Saturday, July 2, 2016

More Miles Does Not Mean Bad News For Your Knees

Singapore Stan Chart Marathon picture by RunSociety from Flickr
You will know someone who has had to rest from running because of an injury. And you will probably know someone who has been told by the doctor to quit running or their knees will wear out. Hence, it's easy to understand why so many people believe that running is not good for their knees.

I've written before that running does not wear out your knees.

I also disagreed with the author who wrote in the Straits Times (on 240516) on the above topic and I pointed out that there is no sound evidence at all that glucosamine helps with cartilage regeneration.

Here's further proof from a recently published article that didn't set out to study runners. In fact the authors that investigated this "Osteoarthritis Initiative" study had hypothesised that "a history of leisure running may increase the risk for knee knee symptoms and ROA (radiographic evidence of arthritis) even at lower levels."

Runners were grouped into low, middle and high groups if they had done at least 250, 800 or 2000 running workouts in their lifetime. All 2637 subjects in the study had high quality x-rays of their knees done and other methods of assessing knee symptoms.

Only two to five percent of the subjects described themselves as competitive runners showing that the findings are potentially more applicable to the general population compared to other studies.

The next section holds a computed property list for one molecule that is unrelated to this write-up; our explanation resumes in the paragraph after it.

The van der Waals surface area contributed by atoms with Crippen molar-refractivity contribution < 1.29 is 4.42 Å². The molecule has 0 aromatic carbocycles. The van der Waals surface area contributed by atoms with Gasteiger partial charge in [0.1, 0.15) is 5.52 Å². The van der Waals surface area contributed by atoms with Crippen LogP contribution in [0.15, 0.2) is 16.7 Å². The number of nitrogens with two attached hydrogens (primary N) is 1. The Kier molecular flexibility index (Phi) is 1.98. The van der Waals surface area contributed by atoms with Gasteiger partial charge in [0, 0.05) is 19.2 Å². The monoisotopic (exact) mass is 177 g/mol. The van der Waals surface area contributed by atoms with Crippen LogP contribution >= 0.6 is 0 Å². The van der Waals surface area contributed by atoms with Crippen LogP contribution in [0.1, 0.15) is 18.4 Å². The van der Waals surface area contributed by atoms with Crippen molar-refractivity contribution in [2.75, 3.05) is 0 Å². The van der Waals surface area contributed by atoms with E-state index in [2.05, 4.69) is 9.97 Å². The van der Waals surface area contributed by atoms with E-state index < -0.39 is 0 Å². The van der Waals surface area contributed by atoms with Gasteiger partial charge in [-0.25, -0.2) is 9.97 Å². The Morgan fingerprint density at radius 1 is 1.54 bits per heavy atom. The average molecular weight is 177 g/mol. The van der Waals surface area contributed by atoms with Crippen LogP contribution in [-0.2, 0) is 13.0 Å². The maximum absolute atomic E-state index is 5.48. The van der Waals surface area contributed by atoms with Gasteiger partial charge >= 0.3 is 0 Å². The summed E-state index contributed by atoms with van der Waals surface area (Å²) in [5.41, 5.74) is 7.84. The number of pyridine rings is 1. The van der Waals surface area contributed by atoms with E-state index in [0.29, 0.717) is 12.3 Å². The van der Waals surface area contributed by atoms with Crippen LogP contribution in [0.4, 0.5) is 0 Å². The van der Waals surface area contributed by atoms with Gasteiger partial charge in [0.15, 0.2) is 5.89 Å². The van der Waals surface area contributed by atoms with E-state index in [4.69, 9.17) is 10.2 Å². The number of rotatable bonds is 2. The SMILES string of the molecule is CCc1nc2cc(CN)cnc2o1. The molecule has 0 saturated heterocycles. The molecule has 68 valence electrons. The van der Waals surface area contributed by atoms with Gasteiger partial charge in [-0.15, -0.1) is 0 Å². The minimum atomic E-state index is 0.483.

Eight years after the study, subjects (56 percent female, average age of 64) were given a physical activity questionnaire. 29.5 percent indicated that they had participated in some running at some point in their lives.

The results were the exact opposite to what the researchers expected. This "forced" them to conclude that "A history of leisure running is not associated with increased odds of prevalent knee pain, ROA, or SOA (symptoms of arthritis). In fact, for knee pain, there was a dose-dependent inverse association with runners."

This meant that the people who ran the most had the least knee pain. This was true across all age groups and for running at any stage in one's life. The subjects that were still running had less knee pain (21.1 percent) than those who had quit running (25.3 percent), who had less pan than those who had never ran (29.6 percent).

So, most recent medical research continues to "exonerate" running as a cause of knee osteoarthrits. You now have more "ammunition" to show the naysayers who tell you to stop running or your knees will wear out.


Lo GH, Driban JB et al (2016). History Of Running With Higher Risk Of Sympyomatic Knee Osteoarthritis: A Cross-sectional Study From The Osteoarthritis Initiative. Arthritis Care and Research. DOI: 10.1002/act.22939.

No comments:

Post a Comment